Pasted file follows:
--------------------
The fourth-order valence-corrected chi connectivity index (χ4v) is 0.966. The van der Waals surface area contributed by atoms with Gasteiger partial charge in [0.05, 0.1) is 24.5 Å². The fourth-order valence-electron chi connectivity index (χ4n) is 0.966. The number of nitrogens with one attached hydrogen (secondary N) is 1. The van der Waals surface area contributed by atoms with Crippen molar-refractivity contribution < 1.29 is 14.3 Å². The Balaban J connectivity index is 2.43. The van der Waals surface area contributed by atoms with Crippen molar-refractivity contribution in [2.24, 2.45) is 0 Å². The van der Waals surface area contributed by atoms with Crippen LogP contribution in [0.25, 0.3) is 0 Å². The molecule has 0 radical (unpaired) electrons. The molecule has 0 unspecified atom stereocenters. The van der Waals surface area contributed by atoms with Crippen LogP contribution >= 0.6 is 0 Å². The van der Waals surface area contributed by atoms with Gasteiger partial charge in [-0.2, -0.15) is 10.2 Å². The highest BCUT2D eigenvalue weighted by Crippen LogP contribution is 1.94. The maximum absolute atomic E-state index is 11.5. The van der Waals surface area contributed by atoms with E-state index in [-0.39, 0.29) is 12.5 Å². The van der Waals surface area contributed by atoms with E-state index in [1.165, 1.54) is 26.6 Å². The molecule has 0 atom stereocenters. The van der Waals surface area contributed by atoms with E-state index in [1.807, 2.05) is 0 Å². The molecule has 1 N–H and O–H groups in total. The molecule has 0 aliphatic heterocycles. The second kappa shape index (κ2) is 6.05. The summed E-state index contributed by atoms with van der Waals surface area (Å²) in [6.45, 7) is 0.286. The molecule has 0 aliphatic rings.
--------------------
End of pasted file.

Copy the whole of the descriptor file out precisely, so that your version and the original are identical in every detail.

The fourth-order valence-corrected chi connectivity index (χ4v) is 0.966. The van der Waals surface area contributed by atoms with Gasteiger partial charge in [0.05, 0.1) is 24.5 Å². The fourth-order valence-electron chi connectivity index (χ4n) is 0.966. The number of nitrogens with one attached hydrogen (secondary N) is 1. The van der Waals surface area contributed by atoms with Crippen molar-refractivity contribution < 1.29 is 14.3 Å². The Balaban J connectivity index is 2.43. The van der Waals surface area contributed by atoms with Crippen molar-refractivity contribution in [2.24, 2.45) is 0 Å². The van der Waals surface area contributed by atoms with Crippen LogP contribution in [0.25, 0.3) is 0 Å². The molecule has 0 radical (unpaired) electrons. The molecule has 0 unspecified atom stereocenters. The van der Waals surface area contributed by atoms with Crippen LogP contribution >= 0.6 is 0 Å². The van der Waals surface area contributed by atoms with Gasteiger partial charge in [-0.2, -0.15) is 10.2 Å². The highest BCUT2D eigenvalue weighted by Crippen LogP contribution is 1.94. The maximum absolute atomic E-state index is 11.5. The van der Waals surface area contributed by atoms with E-state index in [-0.39, 0.29) is 12.5 Å². The van der Waals surface area contributed by atoms with E-state index in [1.165, 1.54) is 26.6 Å². The molecule has 0 atom stereocenters. The van der Waals surface area contributed by atoms with E-state index in [1.807, 2.05) is 0 Å². The molecule has 1 N–H and O–H groups in total. The molecule has 0 aliphatic heterocycles. The second kappa shape index (κ2) is 6.05. The summed E-state index contributed by atoms with van der Waals surface area (Å²) in [6.45, 7) is 0.286. The molecule has 0 aliphatic rings.